1 Matching Annotations
- Jul 2020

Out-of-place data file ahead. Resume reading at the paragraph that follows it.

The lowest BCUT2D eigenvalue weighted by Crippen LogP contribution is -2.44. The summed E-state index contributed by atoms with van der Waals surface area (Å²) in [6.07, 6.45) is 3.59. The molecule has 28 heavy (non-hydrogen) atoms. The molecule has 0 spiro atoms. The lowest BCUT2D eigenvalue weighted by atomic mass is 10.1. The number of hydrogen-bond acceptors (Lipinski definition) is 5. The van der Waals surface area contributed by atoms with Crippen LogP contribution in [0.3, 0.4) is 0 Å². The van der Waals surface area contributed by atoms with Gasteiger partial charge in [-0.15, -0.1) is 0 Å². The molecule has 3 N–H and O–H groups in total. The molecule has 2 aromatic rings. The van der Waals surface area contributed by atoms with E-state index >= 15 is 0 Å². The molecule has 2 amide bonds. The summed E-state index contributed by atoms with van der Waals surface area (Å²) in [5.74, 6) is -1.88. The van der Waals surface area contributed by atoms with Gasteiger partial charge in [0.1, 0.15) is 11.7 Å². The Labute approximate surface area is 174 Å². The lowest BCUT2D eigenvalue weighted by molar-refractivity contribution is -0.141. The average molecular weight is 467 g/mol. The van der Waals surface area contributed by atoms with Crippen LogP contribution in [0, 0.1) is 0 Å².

Culture-specific lexis refers to those items in a text which are deemed to be unique to a particular culture, and may pose problems for translation from the source text (ST) into target text (TT). These items are a challenging area for translation as the way these are dealt with directly affects the finished product; potential problems could be, for example, what Venuti (1998Venuti, L. (1998). Strategies of translation. In M. Baker (Ed.), Routledge encyclopaedia of translation studies (pp. 240–244). London, UK: Routledge. [Google Scholar]) calls the foreignization, when the characteristics of a text unique to the source text culture are preserved as much as possible at the sake of readability, or on the opposite side, domestication of a text. A problem translators face is the question of how to deal with cultural aspects which are contained in a source text, and finding the most appropriate way to successfully convey these in the target text. Culture-specific lexis can include those culture references which may be part of a culture’s daily life, within the society of which that culture’s members share a set of values, beliefs, ideas and knowledge, and which they have direct access to. Examples would be places or shop names, such as Waitrose or Kensington in the UK, Kangnam in South Korea, or Ginza in Japan. These place names carry connotations or feelings which members of society share.